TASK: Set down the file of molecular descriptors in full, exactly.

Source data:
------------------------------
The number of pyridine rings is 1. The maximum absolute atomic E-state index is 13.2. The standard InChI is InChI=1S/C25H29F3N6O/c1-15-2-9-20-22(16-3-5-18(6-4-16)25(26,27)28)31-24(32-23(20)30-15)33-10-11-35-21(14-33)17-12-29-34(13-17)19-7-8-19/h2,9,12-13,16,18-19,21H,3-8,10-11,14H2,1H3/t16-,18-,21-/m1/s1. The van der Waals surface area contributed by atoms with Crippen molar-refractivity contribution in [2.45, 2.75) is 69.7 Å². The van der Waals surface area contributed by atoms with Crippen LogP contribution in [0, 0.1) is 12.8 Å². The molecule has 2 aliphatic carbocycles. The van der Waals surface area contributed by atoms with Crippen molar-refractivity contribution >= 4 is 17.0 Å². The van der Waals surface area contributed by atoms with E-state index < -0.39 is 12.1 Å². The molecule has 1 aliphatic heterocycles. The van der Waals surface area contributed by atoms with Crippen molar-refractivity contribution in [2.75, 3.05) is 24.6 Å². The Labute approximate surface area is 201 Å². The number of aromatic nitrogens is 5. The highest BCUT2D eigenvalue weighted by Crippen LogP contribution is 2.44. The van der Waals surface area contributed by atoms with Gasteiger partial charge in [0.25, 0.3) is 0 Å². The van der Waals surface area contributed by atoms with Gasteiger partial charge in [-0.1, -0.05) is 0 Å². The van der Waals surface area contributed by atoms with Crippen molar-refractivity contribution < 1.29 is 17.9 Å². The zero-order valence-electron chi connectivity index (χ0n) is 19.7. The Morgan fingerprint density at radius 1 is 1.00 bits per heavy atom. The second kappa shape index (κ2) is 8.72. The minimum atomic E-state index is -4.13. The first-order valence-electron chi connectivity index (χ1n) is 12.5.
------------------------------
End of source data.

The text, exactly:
The number of pyridine rings is 1. The maximum absolute atomic E-state index is 13.2. The standard InChI is InChI=1S/C25H29F3N6O/c1-15-2-9-20-22(16-3-5-18(6-4-16)25(26,27)28)31-24(32-23(20)30-15)33-10-11-35-21(14-33)17-12-29-34(13-17)19-7-8-19/h2,9,12-13,16,18-19,21H,3-8,10-11,14H2,1H3/t16-,18-,21-/m1/s1. The van der Waals surface area contributed by atoms with Crippen molar-refractivity contribution in [2.45, 2.75) is 69.7 Å². The van der Waals surface area contributed by atoms with Crippen LogP contribution in [0, 0.1) is 12.8 Å². The molecule has 2 aliphatic carbocycles. The van der Waals surface area contributed by atoms with Crippen molar-refractivity contribution >= 4 is 17.0 Å². The van der Waals surface area contributed by atoms with E-state index < -0.39 is 12.1 Å². The molecule has 1 aliphatic heterocycles. The van der Waals surface area contributed by atoms with Crippen molar-refractivity contribution in [2.75, 3.05) is 24.6 Å². The Labute approximate surface area is 201 Å². The number of aromatic nitrogens is 5. The highest BCUT2D eigenvalue weighted by Crippen LogP contribution is 2.44. The van der Waals surface area contributed by atoms with Gasteiger partial charge in [0.25, 0.3) is 0 Å². The van der Waals surface area contributed by atoms with Gasteiger partial charge in [-0.1, -0.05) is 0 Å². The van der Waals surface area contributed by atoms with Crippen molar-refractivity contribution < 1.29 is 17.9 Å². The zero-order valence-electron chi connectivity index (χ0n) is 19.7. The Morgan fingerprint density at radius 1 is 1.00 bits per heavy atom. The second kappa shape index (κ2) is 8.72. The minimum atomic E-state index is -4.13. The first-order valence-electron chi connectivity index (χ1n) is 12.5.